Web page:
These are pieces of fabric, usually cotton or wool, soaked in castor oil. You apply them to your skin, with or without a heating pad. You can make your own or buy them. 

While a heated pad might feel soothing, there’s not much research to support the benefits of castor oil packs. 

While castor beans contain a poison called ricin, this toxin is removed during processing of castor oil. But there are some health risks linked its use:

Allergic reaction

If you're allergic to the castor plant, you could have itching, swelling, or rashes if you apply the oil to your skin. Test a small spot before you use it.

Gastrointestinal (GI) discomfort

Castor oil can help relieve constipation. But it can cause nausea, abdominal cramping, vomiting, bloating, and dizziness if you take too much. Always talk to your doctor before you use it.  

Pregnancy concerns

If you're pregnant, avoid using it. It may induce labor. We don't have enough research to know whether it's safe to use during pregnancy or while breastfeeding. It's not clear whether it's safe for infants or children, either. 

Medication interactions

When you use castor oil for constipation, take it several hours before or after you take any other medications. Laxatives can change how other drugs work. Don't combine it with any other laxatives or diuretics.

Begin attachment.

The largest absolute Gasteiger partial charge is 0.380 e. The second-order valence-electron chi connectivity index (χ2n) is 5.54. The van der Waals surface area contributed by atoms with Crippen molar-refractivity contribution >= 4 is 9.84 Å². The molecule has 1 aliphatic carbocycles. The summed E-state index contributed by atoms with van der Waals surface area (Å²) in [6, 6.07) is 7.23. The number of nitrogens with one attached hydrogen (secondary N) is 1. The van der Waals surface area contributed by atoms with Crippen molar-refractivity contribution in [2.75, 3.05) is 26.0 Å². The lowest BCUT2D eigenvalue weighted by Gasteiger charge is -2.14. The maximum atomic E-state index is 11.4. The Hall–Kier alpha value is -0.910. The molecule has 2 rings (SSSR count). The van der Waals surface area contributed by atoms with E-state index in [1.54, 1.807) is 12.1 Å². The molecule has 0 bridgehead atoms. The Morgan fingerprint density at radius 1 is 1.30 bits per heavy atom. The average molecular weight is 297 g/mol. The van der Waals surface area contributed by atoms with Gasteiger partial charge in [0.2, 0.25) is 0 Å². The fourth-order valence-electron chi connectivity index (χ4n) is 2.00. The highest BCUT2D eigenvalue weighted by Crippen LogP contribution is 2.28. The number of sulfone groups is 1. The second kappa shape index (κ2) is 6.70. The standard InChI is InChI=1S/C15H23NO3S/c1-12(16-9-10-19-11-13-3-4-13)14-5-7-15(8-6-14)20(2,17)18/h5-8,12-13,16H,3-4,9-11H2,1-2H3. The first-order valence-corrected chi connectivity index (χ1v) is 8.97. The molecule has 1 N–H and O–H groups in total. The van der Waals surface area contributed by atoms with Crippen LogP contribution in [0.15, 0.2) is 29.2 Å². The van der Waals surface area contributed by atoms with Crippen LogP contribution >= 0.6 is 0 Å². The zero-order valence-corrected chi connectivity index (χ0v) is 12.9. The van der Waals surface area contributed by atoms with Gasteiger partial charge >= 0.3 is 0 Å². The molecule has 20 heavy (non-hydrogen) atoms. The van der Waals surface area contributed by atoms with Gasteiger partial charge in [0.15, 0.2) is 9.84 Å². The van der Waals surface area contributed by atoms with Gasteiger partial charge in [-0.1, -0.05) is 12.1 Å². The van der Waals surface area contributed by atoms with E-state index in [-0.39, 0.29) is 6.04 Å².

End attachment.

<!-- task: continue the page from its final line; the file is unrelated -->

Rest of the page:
If you take too much castor oil, it can cause abdominal cramps, chest pain, diarrhea, dizziness, rash, and shortness of breath. Call poison control or your doctor if you have any of these symptoms.

Toxic to pets

Castor oil isn't as toxic to animals as raw castor beans. But if your pet swallows a lot of castor oil, contact your vet immediately to see if they need emergency treatment.

Castor oil has been used for centuries to treat constipation and may be a good natural moisturizer for your skin and scalp. But there's not much scientific evidence for other possible health benefits. Talk to your doctor before you take it. 

Can I use castor oil as lube?

According to Women’s Health Interactive, it can be safe for some couples, but it's not ideal for everybody. The oil can break down latex or polyisoprene condoms, dental dams, and diaphragms, for example. 

Can I drink castor oil every day?

Castor oil is approved by the FDA as a temporary treatment for constipation, but it isn't suitable for long-term use.